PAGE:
time. If it were allowed, it would not be possible to distinguish which parentheses matched, because both names
       map to capturing subpattern number 1. To avoid this confusing situation, an error is given at compile time.

       14. Perl recognizes comments in some places that PCRE does not, for example, between the ( and ? at  the  start
       of a subpattern. If the /x modifier is set, Perl allows whitespace between ( and ? but PCRE never does, even if
       the PCRE_EXTENDED option is set.

       15. PCRE provides some extensions to the Perl regular expression facilities.  Perl 5.10 includes  new  features
       that  are not in earlier versions of Perl, some of which (such as named parentheses) have been in PCRE for some
       time. This list is with respect to Perl 5.10:

       (a) Although lookbehind assertions in PCRE must match fixed length strings, each alternative branch of a  look-
       behind assertion can match a different length of string. Perl requires them all to have the same length.

       (b)  If PCRE_DOLLAR_ENDONLY is set and PCRE_MULTILINE is not set, the $ meta-character matches only at the very
       end of the string.

       (c) If PCRE_EXTRA is set, a backslash followed by a letter with no special meaning is faulted. Otherwise,  like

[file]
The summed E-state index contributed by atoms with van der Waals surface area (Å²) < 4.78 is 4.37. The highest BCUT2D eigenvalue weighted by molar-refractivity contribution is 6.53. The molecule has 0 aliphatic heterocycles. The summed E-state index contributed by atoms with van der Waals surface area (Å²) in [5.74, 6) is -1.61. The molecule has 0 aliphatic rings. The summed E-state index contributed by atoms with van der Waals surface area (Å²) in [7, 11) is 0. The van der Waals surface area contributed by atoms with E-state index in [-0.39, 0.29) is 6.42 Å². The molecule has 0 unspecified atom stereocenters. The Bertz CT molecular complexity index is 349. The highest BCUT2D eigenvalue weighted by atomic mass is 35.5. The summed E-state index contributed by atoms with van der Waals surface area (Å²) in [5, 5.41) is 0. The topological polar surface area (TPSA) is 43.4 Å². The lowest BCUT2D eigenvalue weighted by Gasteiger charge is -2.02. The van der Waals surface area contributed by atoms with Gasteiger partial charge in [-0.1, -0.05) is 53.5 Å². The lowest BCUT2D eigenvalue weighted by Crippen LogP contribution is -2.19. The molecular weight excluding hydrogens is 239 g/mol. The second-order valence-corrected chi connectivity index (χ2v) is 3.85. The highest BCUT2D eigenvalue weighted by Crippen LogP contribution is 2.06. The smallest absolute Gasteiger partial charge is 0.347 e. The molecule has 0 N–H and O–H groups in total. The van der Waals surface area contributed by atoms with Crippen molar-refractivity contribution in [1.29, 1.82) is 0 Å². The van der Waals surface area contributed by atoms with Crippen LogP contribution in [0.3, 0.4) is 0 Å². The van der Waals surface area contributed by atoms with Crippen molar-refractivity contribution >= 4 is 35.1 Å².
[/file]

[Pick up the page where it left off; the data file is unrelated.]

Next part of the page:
Perl, the backslash is quietly ignored.  (Perl can be made to issue a warning.)

       (d) If PCRE_UNGREEDY is set, the greediness of the repetition quantifiers is inverted, that is, by default they
       are not greedy, but if followed by a question mark they are.

       (e) PCRE_ANCHORED can be used at matching time to force a pattern to be tried only at the first matching  posi-
       tion in the subject string.

       pcre_exec() have no Perl equivalents.

       (g) The \R escape sequence can be restricted to match only CR, LF, or CRLF by the PCRE_BSR_ANYCRLF option.

       (h) The callout facility is PCRE-specific.

       (i) The partial matching facility is PCRE-specific.

       (j) Patterns compiled by PCRE can be saved and re-used at a later time, even on different hosts that  have  the
       other endianness. However, this does not apply to optimized data created by the just-in-time compiler.

       (k)  The alternative matching function (pcre_dfa_exec()) matches in a different way and is not Perl-compatible.

       (l) PCRE recognizes some special sequences such as (*CR) at the start of a pattern  that  set  overall  options
       that cannot be changed within the pattern.


       Philip Hazel
       University Computing Service
       Cambridge CB2 3QH, England.


       Last updated: 14 November 2011
       Copyright (c) 1997-2011 University of Cambridge.